Amita Vadlamudi - Computer Systems Engineer

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The Three Generations of Computers

on 10 Dec 2017 20:23 | Viewed 1075 times

Since the 1940’s three generations of computers have evolved, each powered by the vacuum tubes, transistors and microchips respectively.

First generation computers:

Vacuum tubes were invented in 1906 by the American physicist Lee De Forest. Vacuum tubes used electricity to heat a filament inside a tube.

ENIAC was the first significant computer to be built using the vacuum tubes. It was built in 1944 at University of Pennsylvania by two professors John Mauchly and J. Presper Eckert. Around 1950 Remington Rand built the UNIVAC for the US Census Bureau. Subsequently a number of UNIVAC computers were produced for business and government applications. IBM 650 which was smaller and more affordable computer was introduced in 1954.

Second Generation Computers:

Because of their large size, vacuum tubes required enormous amount of physical space. They also needed to be replaced often and were inefficient and expensive to operate.

The transistors which were invented in 1947 at the Bell Laboratories by William Shockley and John Bardeen solved the problems inherent in vacuum tubes. Transistors were much smaller, used less power, more reliable and lasted much longer. From 1955 onwards transistors replaced vacuum tubes in computers. The computers are now much smaller and less expensive to operate.

IBM 1401 was one of the major second generation computers to be built using the transistors.

Between 1960 and 1964 IBM produced and sold more than ten thousand 1401s.

Third Generation Computers:

Although they were major improvement over the vacuum tubes, transistors also had limitations. They needed to be soldered together. As the circuits became more complex, more connections between multiple transistors were needed increasing the risk of faulty wiring.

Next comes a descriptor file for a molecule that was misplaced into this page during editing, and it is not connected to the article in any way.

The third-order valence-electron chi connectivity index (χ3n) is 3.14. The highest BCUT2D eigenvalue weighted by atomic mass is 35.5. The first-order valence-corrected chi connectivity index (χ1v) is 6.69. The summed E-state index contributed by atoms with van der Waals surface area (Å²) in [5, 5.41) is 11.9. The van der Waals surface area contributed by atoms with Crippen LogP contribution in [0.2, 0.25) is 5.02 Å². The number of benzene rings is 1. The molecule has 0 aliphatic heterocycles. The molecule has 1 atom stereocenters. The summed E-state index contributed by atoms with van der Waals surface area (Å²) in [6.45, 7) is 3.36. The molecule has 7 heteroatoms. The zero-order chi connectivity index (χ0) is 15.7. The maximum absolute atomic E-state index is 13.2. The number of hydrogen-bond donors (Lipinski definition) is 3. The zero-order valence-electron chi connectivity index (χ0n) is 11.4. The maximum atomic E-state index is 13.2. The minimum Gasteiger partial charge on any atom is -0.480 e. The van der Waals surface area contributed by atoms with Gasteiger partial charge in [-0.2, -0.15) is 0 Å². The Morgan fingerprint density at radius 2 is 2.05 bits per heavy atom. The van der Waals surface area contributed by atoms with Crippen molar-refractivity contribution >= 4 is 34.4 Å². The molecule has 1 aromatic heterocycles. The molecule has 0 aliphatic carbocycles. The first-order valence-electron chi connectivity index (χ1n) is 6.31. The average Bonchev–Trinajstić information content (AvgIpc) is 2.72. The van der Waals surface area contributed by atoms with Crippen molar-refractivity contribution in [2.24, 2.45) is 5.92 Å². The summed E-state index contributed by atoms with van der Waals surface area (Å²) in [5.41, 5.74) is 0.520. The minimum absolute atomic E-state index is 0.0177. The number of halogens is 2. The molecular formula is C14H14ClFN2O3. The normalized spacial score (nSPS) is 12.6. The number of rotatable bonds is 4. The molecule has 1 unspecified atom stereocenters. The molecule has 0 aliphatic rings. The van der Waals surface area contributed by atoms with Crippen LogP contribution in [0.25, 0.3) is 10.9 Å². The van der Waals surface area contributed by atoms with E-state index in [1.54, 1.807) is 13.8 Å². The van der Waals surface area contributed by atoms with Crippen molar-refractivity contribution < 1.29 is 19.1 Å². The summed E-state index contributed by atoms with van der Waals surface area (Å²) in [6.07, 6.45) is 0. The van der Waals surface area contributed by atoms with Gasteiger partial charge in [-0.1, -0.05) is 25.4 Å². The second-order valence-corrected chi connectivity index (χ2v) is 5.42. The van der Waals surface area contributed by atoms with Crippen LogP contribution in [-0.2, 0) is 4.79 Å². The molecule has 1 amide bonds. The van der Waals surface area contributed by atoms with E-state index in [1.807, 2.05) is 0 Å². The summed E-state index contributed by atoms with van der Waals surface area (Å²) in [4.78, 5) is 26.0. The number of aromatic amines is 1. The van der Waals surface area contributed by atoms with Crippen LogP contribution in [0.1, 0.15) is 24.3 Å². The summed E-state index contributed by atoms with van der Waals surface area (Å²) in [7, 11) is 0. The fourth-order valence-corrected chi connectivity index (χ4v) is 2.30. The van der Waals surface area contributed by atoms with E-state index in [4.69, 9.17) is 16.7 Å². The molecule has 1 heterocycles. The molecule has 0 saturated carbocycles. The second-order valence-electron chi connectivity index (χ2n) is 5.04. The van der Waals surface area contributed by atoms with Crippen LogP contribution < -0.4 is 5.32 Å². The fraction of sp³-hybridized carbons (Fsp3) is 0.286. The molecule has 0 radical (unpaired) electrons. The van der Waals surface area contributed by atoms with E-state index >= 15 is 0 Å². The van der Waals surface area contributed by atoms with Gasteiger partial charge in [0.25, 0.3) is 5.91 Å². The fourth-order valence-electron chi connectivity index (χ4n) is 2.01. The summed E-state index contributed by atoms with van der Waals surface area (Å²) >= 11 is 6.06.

In 1958 the integrated circuit, known as the computer chip was created by Jack Kilby and Robert Noyce at Texas Instruments. The chip is a collection of tiny built-in transistors and it saved space and increased the process speed exponentially.

Beginning in 1960 computers migrated to the chip technology. IBM System/360 was one of the major mainframe computers to use the integrated circuit. Large mainframes became common in large businesses and with US military and space programs. The chip technology led to the development of microprocessor which in turn led to the development of the microcomputers that are small and affordable by individuals and small businesses. Beginning in mid-1970’s microcomputer explosion occurred leading to nearly every individual owning a personal computer or another electronic device such as the cell phone.

About the Author: Amita Vadlamudi has worked in the computer industry beginning in the early 1970’s. Amita Vadlamudi’s initial training in computer programming was done on IBM mainframes which took input and the instructions on punched cards, and printed the output on reamed paper. 


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